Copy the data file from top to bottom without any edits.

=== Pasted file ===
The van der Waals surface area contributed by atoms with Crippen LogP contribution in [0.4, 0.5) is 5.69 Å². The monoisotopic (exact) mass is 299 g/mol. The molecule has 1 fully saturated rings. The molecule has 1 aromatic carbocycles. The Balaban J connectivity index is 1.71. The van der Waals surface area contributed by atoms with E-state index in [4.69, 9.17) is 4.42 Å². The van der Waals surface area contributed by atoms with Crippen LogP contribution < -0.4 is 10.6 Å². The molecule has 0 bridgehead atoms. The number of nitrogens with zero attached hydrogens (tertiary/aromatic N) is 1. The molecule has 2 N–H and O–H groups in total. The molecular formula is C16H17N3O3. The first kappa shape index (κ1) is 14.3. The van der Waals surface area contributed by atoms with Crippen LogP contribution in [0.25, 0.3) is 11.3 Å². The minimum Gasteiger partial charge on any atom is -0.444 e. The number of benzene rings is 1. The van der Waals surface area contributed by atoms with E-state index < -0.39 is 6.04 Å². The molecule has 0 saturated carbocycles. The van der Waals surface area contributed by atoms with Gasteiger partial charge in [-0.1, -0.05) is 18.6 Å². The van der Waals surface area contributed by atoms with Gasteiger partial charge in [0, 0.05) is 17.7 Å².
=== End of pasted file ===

The van der Waals surface area contributed by atoms with Crippen LogP contribution in [0.4, 0.5) is 5.69 Å². The monoisotopic (exact) mass is 299 g/mol. The molecule has 1 fully saturated rings. The molecule has 1 aromatic carbocycles. The Balaban J connectivity index is 1.71. The van der Waals surface area contributed by atoms with E-state index in [4.69, 9.17) is 4.42 Å². The van der Waals surface area contributed by atoms with Crippen LogP contribution < -0.4 is 10.6 Å². The molecule has 0 bridgehead atoms. The number of nitrogens with zero attached hydrogens (tertiary/aromatic N) is 1. The molecule has 2 N–H and O–H groups in total. The molecular formula is C16H17N3O3. The first kappa shape index (κ1) is 14.3. The van der Waals surface area contributed by atoms with Crippen LogP contribution in [0.25, 0.3) is 11.3 Å². The minimum Gasteiger partial charge on any atom is -0.444 e. The number of benzene rings is 1. The van der Waals surface area contributed by atoms with E-state index < -0.39 is 6.04 Å². The molecule has 0 saturated carbocycles. The van der Waals surface area contributed by atoms with Gasteiger partial charge in [-0.1, -0.05) is 18.6 Å². The van der Waals surface area contributed by atoms with Gasteiger partial charge in [0, 0.05) is 17.7 Å².